Right now is about the time when you have started to come off your sugar-induced Halloween high only to realize that (yikes!) Thanksgiving is LESS THAN THREE WEEKS AWAY!! Oh well, I guess you can forget about that extra hour of sleep that you thought you were going to get on Saturday night because you are going to need every waking minute to pull together a Martha-worthy holiday, right? Wrong (I'll bet that you were hoping I was going to say that.). Never fear, Julie's here to help you through this most wonderful, yet unnecessarily stressful, time of the year. Over the next twenty days, I am going to offer up some of my favorite recipes, tips, and entertaining ideas for the Thanksgiving holiday, which you can tailor to your particular situation, be it cooking everything from scratch for a group of twelve (been there), or just bringing an impressive, yet simple and fool-proof, side dish to a potluck. I'll go through everything from breakfast to dessert and hopefully, by Thanksgiving, you can burn that piece of paper containing the Butterball Hotline number that has been taped to your fridge for the past ten years. Please let me know if you have any special requests for menu suggestions or specific questions!
Maple-Glazed Pumpkin Doughnuts
Doughnuts are one of those recipes that many people want to make at home, but they never try because they assume that they are difficult to make correctly or too labor intensive. I've got news for you: they're not. Yes, there is a little bit of a mess involved, but once you flash these maple-coated treats in front of your family, I'm willing to bet that they will eagerly help with the cleanup in exchange for a sample. This is a great recipe to make with the kids over the Thanksgiving break and to serve for a crowd with coffee or hot spiced cider. An adult should do the frying, but kids will have fun shaping the rings and rolling the finished products in sugar and glaze!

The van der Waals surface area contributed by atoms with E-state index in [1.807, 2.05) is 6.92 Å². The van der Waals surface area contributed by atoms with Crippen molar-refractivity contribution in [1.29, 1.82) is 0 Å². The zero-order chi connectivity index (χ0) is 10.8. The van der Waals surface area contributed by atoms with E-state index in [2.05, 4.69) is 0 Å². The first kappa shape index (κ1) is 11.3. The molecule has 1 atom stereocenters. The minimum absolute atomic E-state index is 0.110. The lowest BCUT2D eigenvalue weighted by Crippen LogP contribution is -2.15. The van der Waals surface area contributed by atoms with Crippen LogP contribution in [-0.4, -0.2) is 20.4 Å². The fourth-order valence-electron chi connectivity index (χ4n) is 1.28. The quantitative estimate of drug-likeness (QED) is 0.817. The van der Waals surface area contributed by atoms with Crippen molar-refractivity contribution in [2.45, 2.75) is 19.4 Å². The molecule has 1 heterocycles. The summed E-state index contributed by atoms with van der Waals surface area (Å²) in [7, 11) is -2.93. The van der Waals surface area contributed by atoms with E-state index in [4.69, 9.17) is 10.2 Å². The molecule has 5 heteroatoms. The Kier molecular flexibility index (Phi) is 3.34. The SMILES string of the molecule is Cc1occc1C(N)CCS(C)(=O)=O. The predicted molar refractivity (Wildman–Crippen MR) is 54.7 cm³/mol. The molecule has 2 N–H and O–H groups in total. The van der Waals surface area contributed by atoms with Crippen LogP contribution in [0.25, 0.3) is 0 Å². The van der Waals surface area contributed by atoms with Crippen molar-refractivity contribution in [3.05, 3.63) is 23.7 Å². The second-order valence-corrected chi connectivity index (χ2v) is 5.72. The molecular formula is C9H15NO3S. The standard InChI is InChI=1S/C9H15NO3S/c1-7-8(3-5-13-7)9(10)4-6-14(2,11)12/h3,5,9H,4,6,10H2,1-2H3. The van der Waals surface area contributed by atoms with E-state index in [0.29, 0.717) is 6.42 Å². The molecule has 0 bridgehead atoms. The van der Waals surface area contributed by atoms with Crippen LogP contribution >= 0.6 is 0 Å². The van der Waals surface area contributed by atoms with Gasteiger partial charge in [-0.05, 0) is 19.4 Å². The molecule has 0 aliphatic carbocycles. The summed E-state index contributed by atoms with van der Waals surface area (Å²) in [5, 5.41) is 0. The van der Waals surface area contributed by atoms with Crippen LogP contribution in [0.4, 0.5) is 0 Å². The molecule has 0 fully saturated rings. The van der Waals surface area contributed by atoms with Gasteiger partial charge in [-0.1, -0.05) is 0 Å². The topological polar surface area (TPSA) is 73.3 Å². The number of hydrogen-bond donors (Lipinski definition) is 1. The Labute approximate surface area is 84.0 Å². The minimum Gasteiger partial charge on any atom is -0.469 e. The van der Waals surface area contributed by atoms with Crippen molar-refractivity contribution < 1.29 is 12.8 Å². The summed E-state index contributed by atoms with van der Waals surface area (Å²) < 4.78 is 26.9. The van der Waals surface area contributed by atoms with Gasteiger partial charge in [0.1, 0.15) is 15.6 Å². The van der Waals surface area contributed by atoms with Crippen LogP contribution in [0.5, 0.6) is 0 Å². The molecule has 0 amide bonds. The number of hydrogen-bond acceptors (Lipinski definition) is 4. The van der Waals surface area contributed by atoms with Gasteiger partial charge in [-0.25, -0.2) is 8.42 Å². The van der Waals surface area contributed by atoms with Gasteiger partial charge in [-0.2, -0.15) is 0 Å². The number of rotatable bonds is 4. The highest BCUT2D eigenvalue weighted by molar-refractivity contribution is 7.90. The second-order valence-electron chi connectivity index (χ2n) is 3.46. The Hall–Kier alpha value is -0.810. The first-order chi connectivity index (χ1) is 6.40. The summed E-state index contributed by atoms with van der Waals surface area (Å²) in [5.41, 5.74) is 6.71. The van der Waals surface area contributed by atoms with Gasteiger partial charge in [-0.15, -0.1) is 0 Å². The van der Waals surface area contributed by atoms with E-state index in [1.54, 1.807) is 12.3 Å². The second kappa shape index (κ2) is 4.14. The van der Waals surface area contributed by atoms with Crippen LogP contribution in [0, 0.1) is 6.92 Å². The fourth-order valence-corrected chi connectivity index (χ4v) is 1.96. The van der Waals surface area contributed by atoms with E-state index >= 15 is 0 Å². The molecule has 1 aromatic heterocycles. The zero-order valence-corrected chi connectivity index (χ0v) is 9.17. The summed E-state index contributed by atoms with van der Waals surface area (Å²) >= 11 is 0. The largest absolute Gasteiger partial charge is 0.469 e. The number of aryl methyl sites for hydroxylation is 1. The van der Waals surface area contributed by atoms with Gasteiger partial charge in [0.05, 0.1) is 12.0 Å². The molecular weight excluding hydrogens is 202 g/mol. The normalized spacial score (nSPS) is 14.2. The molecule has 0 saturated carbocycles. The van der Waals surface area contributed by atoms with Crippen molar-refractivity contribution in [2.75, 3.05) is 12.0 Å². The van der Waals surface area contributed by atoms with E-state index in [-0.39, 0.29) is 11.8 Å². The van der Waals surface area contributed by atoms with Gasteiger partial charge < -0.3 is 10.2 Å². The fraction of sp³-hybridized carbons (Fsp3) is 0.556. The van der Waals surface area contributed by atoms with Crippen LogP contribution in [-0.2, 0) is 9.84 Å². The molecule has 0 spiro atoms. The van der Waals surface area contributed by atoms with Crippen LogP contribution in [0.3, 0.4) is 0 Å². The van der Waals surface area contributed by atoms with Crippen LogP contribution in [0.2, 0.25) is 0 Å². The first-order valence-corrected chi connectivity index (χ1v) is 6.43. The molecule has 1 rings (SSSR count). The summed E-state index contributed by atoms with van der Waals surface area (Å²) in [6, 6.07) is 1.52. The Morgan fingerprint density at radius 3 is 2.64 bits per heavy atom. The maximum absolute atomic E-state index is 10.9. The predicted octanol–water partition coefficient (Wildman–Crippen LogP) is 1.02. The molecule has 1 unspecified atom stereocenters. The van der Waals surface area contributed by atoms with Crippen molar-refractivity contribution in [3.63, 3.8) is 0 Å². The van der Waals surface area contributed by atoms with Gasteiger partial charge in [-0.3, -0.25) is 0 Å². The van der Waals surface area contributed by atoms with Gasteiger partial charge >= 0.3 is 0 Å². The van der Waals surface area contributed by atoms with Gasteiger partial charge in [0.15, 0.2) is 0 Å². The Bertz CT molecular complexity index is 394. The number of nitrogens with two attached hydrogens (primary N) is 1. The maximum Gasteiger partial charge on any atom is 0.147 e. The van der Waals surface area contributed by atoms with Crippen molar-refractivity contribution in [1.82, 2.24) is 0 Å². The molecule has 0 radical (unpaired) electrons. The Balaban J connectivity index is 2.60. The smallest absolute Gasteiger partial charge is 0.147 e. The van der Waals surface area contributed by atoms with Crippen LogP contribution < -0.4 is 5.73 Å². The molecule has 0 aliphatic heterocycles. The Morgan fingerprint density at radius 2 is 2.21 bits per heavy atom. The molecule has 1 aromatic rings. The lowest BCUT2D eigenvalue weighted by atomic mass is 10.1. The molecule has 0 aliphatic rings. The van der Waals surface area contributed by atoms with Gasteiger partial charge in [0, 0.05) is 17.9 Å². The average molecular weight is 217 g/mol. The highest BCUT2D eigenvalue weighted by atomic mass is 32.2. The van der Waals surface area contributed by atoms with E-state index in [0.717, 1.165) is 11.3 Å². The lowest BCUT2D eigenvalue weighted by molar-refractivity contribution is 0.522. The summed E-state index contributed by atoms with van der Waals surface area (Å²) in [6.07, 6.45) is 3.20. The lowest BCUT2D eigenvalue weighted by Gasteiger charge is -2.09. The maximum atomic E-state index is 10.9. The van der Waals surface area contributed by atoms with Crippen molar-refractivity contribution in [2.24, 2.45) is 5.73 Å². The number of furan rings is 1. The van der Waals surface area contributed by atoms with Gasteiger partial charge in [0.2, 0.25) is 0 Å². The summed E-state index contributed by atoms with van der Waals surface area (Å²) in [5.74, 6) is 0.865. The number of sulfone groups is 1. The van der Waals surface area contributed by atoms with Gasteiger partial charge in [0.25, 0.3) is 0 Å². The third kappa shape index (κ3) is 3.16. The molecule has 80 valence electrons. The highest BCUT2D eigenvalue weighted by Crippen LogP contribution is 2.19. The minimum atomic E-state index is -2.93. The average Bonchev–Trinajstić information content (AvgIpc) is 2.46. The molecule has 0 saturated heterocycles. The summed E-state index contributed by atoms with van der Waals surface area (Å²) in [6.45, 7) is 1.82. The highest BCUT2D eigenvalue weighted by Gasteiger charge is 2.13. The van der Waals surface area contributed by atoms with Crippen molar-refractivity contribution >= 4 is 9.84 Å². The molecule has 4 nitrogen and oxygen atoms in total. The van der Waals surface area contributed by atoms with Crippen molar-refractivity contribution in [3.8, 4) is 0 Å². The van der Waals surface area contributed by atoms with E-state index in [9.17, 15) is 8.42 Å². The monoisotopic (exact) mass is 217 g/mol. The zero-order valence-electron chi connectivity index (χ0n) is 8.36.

Makes 18 delicious doughnuts and 18 doughnut holes
1 cup sugar
4 teaspoons ground cinnamon
2 teaspoons ground nutmeg
3 ½ cups all-purpose flour
4 teaspoons baking powder
1 teaspoon salt
1 teaspoon ground cinnamon
½ teaspoon ground ginger
½ teaspoon baking soda
¼ teaspoon ground nutmeg
⅛ teaspoon ground cloves
1 cup sugar
3 tablespoons butter, room temperature
1 large egg
2 large egg yolks
1 teaspoon vanilla extract
½ cup plus 1 tablespoon buttermilk
1 cup canned pure pumpkin
Canola oil (for deep frying)
2 cups powdered sugar
½ teaspoon maple extract (available in the spice section at the grocery)
For spiced sugar: Whisk all ingredients in a medium bowl to blend and set aside.
For doughnuts: Whisk first 8 ingredients in a medium bowl to blend. Using an electric mixer, beat sugar and butter in a large bowl until blended (mixture will be grainy). Beat in the egg, then the yolks and vanilla. Gradually beat in buttermilk; beat in pumpkin in 4 additions. Using rubber spatula, fold in dry ingredients in 4 additions, blending gently after each addition. Cover with plastic wrap and chill for one hour.
Sprinkle a work surface lightly with flour. Press out half of the dough on the floured work surface to ½ inch thickness. Using a 2 ½ inch diameter round cutter, cut out dough rounds. Repeat with the remaining dough. Press out scraps and cut out more dough rounds until all of the dough is used. Using a 1-inch round cutter, cut out the center of each dough round to make doughnuts and doughnut holes. Line 2 baking sheets with several layers of paper towels. Pour the oil into a large deep skillet to the depth of 1 ½ inches. Attach a deep-fry thermometer and heat the oil to 365F-370F degrees. Fry the doughnut holes in two batches until golden brown, turning occasionally, about 2 minutes. Using a slotted spoon, transfer the holes to paper towels to drain. Fry the doughnuts, 3 or 4 at a time, until golden brown, adjusting heat to maintain temperature, about 1 minute per side. Using slotted spoon, transfer doughnuts to paper towels to drain. Cool completely.
Maple glaze: Whisk powdered sugar, maple extract, and 4 tablespoons whipping cream to blend. Whisk in additional cream, 1 teaspoon at a time, to form medium-thick glaze. Add doughnut holes to bowl of spiced sugar and toss to coat. Dip doughnuts on one side in the Maple-Glaze and arrange them on racks. At this point, I would tell you to let them stand 30 minutes to let the glaze set, but who am I kidding?--Dig in!!